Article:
Temptation got the best of me on January 19. I was one week into a three-week running hiatus – the longest I’ve gone without running a single mile in years – when I pulled the trigger and registered for the Worlds End 100K, a race that had been beckoning me for months.
Two more sedentary weeks awaited me before my physical therapist cleared me to run again, but there I was signing up for the longest race of my life. I had four months to go from a standstill to toeing the starting line of a 63.3-mile mountain race in the rugged Pennsylvania wilderness. I wasn’t sure if it was a smart decision to sign up, but I couldn’t resist.
This race kept calling out to me, keeping me awake at night and tantalizing my mind with wonder. Could I handle this course? Could I go the distance? Am I tough enough?
I’m all-in on finding out.
Ten weeks have passed since registering, and the mileage has changed considerably. Zero-mileage weeks in January became 40-plus-mile weeks in April. In fact, last week’s result was a yearly-best 49 total miles with more than 7,300 feet of vertical gain and a 20.5-mile long run. Month-over-month, the numbers have climbed, too. A 43-mile total for January increased to 129 in February before sprouting to 173 in March – the second-biggest mileage month of my life (182 in June 2012).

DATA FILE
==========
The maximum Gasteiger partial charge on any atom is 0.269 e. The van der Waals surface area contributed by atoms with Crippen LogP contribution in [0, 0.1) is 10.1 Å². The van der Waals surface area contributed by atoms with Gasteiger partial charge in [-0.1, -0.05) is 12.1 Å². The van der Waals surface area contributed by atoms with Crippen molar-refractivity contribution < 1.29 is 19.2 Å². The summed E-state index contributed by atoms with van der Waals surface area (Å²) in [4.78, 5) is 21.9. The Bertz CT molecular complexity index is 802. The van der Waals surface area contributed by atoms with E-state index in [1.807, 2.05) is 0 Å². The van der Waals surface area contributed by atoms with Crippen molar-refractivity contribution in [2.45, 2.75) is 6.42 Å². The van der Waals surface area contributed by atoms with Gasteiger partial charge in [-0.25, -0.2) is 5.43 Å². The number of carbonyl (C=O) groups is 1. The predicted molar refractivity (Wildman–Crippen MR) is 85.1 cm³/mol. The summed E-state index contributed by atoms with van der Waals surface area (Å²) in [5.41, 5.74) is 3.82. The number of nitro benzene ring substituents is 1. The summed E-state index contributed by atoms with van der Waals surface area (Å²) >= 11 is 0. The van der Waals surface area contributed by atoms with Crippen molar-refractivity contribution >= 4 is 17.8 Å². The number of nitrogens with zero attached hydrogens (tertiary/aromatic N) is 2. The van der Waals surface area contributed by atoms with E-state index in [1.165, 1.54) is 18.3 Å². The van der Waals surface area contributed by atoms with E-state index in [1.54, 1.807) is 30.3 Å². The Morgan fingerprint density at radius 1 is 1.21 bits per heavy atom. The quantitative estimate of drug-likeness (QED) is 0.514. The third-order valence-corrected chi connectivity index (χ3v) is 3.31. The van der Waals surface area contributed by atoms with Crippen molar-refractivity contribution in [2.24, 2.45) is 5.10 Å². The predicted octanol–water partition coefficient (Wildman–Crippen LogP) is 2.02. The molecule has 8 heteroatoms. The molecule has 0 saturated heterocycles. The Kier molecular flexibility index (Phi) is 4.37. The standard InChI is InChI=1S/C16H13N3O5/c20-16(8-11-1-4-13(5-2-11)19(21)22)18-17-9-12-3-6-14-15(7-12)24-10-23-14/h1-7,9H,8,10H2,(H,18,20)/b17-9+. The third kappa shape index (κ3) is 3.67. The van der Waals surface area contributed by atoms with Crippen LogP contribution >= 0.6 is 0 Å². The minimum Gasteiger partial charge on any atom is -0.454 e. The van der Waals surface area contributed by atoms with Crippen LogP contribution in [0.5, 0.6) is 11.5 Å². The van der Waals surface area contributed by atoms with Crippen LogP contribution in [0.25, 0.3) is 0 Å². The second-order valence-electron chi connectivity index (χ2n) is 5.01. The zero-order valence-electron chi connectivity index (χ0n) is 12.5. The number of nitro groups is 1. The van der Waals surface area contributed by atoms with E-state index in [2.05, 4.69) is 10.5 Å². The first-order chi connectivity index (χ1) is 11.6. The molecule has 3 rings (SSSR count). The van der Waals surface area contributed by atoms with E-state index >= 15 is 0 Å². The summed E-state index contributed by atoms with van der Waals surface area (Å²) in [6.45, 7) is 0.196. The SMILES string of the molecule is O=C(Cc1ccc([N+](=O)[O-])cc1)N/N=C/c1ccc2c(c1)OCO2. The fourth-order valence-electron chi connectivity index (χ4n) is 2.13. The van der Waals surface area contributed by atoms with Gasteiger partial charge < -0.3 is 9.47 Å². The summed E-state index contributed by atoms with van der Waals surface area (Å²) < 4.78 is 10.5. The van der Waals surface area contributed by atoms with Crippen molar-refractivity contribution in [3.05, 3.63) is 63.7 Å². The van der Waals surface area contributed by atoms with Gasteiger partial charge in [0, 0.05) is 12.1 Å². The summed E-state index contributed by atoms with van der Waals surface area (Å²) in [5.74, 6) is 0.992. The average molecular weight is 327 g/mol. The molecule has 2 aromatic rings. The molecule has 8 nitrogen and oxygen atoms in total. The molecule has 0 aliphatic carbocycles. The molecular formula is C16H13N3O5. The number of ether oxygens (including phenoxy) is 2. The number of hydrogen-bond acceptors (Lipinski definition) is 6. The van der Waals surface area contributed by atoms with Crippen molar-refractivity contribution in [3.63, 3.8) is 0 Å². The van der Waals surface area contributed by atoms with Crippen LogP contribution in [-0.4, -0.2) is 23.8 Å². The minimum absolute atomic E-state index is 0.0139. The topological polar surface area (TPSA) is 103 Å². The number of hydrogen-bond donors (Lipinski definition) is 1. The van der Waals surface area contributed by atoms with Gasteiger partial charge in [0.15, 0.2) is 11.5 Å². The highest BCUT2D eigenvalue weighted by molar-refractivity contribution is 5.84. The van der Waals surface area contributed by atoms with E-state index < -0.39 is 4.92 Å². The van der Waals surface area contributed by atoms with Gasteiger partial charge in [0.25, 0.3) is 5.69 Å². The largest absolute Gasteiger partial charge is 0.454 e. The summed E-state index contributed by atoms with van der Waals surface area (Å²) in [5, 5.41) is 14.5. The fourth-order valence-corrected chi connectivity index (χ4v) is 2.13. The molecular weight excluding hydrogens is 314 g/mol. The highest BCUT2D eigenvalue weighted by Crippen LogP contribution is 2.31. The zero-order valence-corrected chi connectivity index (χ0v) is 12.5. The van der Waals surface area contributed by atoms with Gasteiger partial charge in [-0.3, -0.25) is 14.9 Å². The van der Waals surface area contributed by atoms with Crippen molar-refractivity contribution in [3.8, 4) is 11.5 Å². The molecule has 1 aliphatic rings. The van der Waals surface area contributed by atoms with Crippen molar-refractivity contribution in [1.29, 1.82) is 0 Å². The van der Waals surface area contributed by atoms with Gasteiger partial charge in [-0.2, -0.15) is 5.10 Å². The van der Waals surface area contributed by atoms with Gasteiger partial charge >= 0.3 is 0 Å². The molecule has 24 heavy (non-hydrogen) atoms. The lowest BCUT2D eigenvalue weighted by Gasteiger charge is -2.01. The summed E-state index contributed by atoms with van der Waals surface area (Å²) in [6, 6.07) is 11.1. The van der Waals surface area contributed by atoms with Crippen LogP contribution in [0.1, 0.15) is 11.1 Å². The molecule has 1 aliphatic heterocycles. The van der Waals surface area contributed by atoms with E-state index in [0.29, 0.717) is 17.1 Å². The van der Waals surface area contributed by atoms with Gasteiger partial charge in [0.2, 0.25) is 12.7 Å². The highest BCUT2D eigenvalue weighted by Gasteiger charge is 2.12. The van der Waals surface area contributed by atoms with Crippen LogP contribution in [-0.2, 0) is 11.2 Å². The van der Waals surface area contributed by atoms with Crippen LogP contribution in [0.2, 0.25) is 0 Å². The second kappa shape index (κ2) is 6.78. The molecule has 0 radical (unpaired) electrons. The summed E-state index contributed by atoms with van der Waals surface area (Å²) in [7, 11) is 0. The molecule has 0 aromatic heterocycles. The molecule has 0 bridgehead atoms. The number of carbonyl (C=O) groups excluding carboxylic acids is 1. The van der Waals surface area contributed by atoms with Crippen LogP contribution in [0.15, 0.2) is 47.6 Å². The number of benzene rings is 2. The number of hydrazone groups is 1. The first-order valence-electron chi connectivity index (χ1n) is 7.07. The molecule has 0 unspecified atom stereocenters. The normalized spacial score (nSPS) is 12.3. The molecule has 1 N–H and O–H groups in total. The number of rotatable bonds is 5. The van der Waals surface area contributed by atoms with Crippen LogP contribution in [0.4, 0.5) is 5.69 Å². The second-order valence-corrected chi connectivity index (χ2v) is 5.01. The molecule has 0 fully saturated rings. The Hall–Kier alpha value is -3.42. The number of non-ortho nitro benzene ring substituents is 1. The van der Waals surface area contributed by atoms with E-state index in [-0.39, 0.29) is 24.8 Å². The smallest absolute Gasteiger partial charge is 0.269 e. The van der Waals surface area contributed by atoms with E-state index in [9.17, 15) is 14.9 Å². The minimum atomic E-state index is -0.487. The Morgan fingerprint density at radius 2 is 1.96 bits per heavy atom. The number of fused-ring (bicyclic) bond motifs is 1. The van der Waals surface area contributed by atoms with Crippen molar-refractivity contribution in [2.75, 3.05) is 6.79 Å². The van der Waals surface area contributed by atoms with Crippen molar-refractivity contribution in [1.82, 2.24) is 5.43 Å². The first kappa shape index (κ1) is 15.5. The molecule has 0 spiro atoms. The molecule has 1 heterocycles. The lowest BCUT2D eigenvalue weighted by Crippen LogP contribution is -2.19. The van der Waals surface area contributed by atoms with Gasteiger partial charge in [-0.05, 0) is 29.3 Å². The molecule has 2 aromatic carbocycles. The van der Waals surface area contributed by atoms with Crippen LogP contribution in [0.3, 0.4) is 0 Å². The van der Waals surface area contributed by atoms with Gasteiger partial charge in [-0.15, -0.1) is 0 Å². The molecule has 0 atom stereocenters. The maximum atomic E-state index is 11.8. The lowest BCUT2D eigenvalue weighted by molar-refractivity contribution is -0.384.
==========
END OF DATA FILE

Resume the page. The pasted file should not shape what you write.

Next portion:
At the same time, I’ve been a good PT patient, working hard in the rehab room and diligently doing my homework to heal my left posterior tibial ligament. The rigors of race preparation have kept the ligament from fully healing, but it has made tremendous progress and continues to get stronger as the inflammation fades away. In addition to treating the posterior tibial ligament, my physical therapist identified other areas of weakness, such as my right hip, which I’m now working to strengthen in advance of race day. He also has me doing balance work – lots and lots of balance work – to overcome a stability deficiency on my right side.
I haven’t had a training program for this race, opting instead to do what has worked best for me during the past two years and figure it out week by week, doing what I think I need to accomplish to be best prepared both physically and mentally when I get to the starting line while not being married to a rigid plan. So far, that seems to be working.
Tomorrow is the first day of April, 50 days before race day and the start of the final push. I have three races in the next five weeks, all of which are training runs for Worlds End. The first is the Merrimack River 10-Mile Trail Race on April 9, followed by TARC’s “DRB” Don’t Run Boston 50K on April 17 at the Blue Hills Reservation, and then (depending on how I’m feeling this close to race day) the Seven Sisters Trail Run – a rugged 12-mile trail race with 3,500 feet of vertical gain on May 8. After that, it will be time to taper for two weeks and then step to the starting line at 5 a.m. on May 21 – hopefully in good health and with a motivated mind – and find out what Worlds End is all about.